As explained above, the policy considerations favoring full compensation for civil rights plaintiffs’ attorneys fees do not support full award of fees to Defendant.  A fee award to a defendant is not meant to make the defendant whole, but only to deter the bringing of further frivolous lawsuits.  Christiansburg, supra, 434 U.S. at 420, 418-419.

            Plaintiff has never filed a lawsuit before or since this case, aside from a minor small claims action decades ago.  He does not need to be deterred from filing frivolous lawsuits.  Had Defendant merely followed its own policies and California law in promoting attorneys, and had it not maintained a discriminatory promotion system for years, this case would not have been filed.

            Even where a case is frivolous, any attorney fee award should take into consideration mitigating factors, such as “the relative economic status of the litigants.”  Arnold v. Burger King Corp., 719 F.2d 63, 68 (4th Cir. 1983).

            In this case, Defendant State Fund is a multibillion dollar corporation that had a net income in 2001 of $186.9 million.  Exhibit J,  SCIF Financial Statement.  Additionally, Defendant has Employment Practices Liability Insurance to cover employment discrimination claims, including this case (see Diekmann bills dated July 2, 5, 6, 7, 10, 2001).

            Plaintiff is a 68-year-old, lifelong civil servant who has given Defendant 40 years of his life.  He has a stellar work record as a loyal SCIF employee.  He lives alone in a modest 2 bedroom condominium.  His largest asset is his PERS retirement account.  Cook Decl. ¶¶ 4 – 28.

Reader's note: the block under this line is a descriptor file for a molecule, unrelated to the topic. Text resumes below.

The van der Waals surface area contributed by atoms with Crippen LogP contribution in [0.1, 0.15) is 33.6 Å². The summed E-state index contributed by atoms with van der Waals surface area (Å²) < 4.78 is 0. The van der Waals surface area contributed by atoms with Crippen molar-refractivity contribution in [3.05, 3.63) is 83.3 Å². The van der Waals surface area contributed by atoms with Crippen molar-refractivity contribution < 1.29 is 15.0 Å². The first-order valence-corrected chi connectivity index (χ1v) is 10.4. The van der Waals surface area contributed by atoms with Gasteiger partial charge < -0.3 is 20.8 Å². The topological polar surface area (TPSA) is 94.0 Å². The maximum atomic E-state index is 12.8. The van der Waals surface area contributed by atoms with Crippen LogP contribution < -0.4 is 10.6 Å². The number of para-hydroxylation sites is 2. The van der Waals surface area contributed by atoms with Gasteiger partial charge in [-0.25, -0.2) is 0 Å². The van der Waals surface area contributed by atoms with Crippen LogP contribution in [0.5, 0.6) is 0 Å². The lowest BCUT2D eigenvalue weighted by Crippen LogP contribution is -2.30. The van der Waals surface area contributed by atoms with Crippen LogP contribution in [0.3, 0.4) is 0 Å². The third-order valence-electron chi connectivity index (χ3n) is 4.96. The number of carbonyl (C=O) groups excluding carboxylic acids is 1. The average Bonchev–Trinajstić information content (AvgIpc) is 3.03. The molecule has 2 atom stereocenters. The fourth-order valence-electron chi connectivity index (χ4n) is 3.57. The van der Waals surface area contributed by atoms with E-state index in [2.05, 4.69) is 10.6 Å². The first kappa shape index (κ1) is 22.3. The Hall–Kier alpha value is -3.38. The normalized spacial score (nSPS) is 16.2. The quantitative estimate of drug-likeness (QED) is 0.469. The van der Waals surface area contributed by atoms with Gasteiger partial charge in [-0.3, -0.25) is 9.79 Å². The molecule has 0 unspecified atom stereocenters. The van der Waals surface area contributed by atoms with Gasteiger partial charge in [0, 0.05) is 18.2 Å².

Being continuously denied promotion since 1991 has already cost Plaintiff well over $375,000 in wages and pension benefits, and he has incurred significant litigation costs in prosecuting this case.  Exhibit K, preliminary summary of economic loss; Cook Decl. ¶ 23.  “An award of attorney fees should not subject the plaintiff to financial ruin.”  Rosenman, 91 Cal. App. 4th 859 at 868 n 42.

            Furthermore, an award of fees to Defendant in this case would deter other employees of Defendant who have been discriminated against from exercising their right to seek vindication in court as private attorneys general.  Mitchell v. Office of the LA Superintendent of Schools,  805 F.2d 844, 848 (9th Cir. 1986)(reversing $72,933.75 fee award after defendant won 2 and a half day trial, stating:  “the chilling effect upon civil rights plaintiffs would be disproportionate to any protection defendants might receive against the prosecution of meritless claims.”).

            Defendant’s motion should be denied in its entirety.  However, if this Court has any inclination to grant Defendant’s motion, given the earlier cited examples of Defense counsel’s overbilling, Plaintiff requests complete discovery of Defendant’s contemporaneous time records for the dates they contend they worked on this case, including all cases they assert they worked on those dates.

CONCLUSION

            For these reasons, Plaintiff requests that Defendant’s motion be denied in its entirety.  If this Court has any inclination to grant Defendant’s motion, Plaintiff requests discovery of Defendant’s contemporaneous time records for the dates they claim they worked on this case.